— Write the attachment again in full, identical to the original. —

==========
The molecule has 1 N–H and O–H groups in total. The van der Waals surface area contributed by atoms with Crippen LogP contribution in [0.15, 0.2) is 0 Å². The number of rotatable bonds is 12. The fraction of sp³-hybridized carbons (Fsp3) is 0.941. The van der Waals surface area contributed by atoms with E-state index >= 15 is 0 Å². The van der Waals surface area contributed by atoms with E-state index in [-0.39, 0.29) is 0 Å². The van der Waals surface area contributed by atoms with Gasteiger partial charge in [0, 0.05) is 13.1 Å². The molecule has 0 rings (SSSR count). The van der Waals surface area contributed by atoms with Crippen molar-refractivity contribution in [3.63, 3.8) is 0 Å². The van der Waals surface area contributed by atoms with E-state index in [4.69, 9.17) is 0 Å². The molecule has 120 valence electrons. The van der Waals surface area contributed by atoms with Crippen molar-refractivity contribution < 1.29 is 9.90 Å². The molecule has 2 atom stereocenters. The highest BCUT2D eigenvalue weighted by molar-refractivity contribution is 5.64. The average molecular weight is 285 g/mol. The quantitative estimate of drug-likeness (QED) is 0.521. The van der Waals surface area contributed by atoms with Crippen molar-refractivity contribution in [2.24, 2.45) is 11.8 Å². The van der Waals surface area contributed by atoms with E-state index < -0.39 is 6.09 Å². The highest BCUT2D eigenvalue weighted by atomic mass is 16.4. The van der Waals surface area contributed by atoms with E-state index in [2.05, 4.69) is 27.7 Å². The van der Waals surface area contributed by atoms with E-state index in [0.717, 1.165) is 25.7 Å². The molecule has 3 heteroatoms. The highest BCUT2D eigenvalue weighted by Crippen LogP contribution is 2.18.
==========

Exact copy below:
The molecule has 1 N–H and O–H groups in total. The van der Waals surface area contributed by atoms with Crippen LogP contribution in [0.15, 0.2) is 0 Å². The number of rotatable bonds is 12. The fraction of sp³-hybridized carbons (Fsp3) is 0.941. The van der Waals surface area contributed by atoms with E-state index >= 15 is 0 Å². The van der Waals surface area contributed by atoms with E-state index in [-0.39, 0.29) is 0 Å². The van der Waals surface area contributed by atoms with Gasteiger partial charge in [0, 0.05) is 13.1 Å². The molecule has 0 rings (SSSR count). The van der Waals surface area contributed by atoms with Crippen molar-refractivity contribution in [3.63, 3.8) is 0 Å². The van der Waals surface area contributed by atoms with E-state index in [4.69, 9.17) is 0 Å². The molecule has 120 valence electrons. The van der Waals surface area contributed by atoms with Crippen molar-refractivity contribution < 1.29 is 9.90 Å². The molecule has 2 atom stereocenters. The highest BCUT2D eigenvalue weighted by molar-refractivity contribution is 5.64. The average molecular weight is 285 g/mol. The quantitative estimate of drug-likeness (QED) is 0.521. The van der Waals surface area contributed by atoms with Crippen molar-refractivity contribution in [2.24, 2.45) is 11.8 Å². The van der Waals surface area contributed by atoms with E-state index < -0.39 is 6.09 Å². The highest BCUT2D eigenvalue weighted by atomic mass is 16.4. The van der Waals surface area contributed by atoms with E-state index in [2.05, 4.69) is 27.7 Å². The van der Waals surface area contributed by atoms with E-state index in [0.717, 1.165) is 25.7 Å². The molecule has 3 heteroatoms. The highest BCUT2D eigenvalue weighted by Crippen LogP contribution is 2.18.